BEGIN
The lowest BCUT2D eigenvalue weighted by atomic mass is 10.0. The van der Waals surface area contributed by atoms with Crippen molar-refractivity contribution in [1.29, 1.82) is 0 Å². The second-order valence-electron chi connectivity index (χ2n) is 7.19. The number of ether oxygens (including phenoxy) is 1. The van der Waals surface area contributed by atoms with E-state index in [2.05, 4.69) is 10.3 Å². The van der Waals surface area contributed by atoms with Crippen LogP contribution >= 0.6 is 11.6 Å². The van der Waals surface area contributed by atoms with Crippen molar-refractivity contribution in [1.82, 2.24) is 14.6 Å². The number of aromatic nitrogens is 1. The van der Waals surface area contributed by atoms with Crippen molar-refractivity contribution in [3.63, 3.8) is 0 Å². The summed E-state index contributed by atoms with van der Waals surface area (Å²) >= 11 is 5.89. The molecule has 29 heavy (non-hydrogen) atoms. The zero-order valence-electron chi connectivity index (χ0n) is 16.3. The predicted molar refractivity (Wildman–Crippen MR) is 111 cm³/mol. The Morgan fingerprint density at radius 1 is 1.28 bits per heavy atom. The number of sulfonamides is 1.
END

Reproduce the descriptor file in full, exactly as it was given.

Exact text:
The lowest BCUT2D eigenvalue weighted by atomic mass is 10.0. The van der Waals surface area contributed by atoms with Crippen molar-refractivity contribution in [1.29, 1.82) is 0 Å². The second-order valence-electron chi connectivity index (χ2n) is 7.19. The number of ether oxygens (including phenoxy) is 1. The van der Waals surface area contributed by atoms with E-state index in [2.05, 4.69) is 10.3 Å². The van der Waals surface area contributed by atoms with Crippen LogP contribution >= 0.6 is 11.6 Å². The van der Waals surface area contributed by atoms with Crippen molar-refractivity contribution in [1.82, 2.24) is 14.6 Å². The number of aromatic nitrogens is 1. The van der Waals surface area contributed by atoms with Crippen molar-refractivity contribution in [3.63, 3.8) is 0 Å². The summed E-state index contributed by atoms with van der Waals surface area (Å²) >= 11 is 5.89. The molecule has 29 heavy (non-hydrogen) atoms. The zero-order valence-electron chi connectivity index (χ0n) is 16.3. The predicted molar refractivity (Wildman–Crippen MR) is 111 cm³/mol. The Morgan fingerprint density at radius 1 is 1.28 bits per heavy atom. The number of sulfonamides is 1.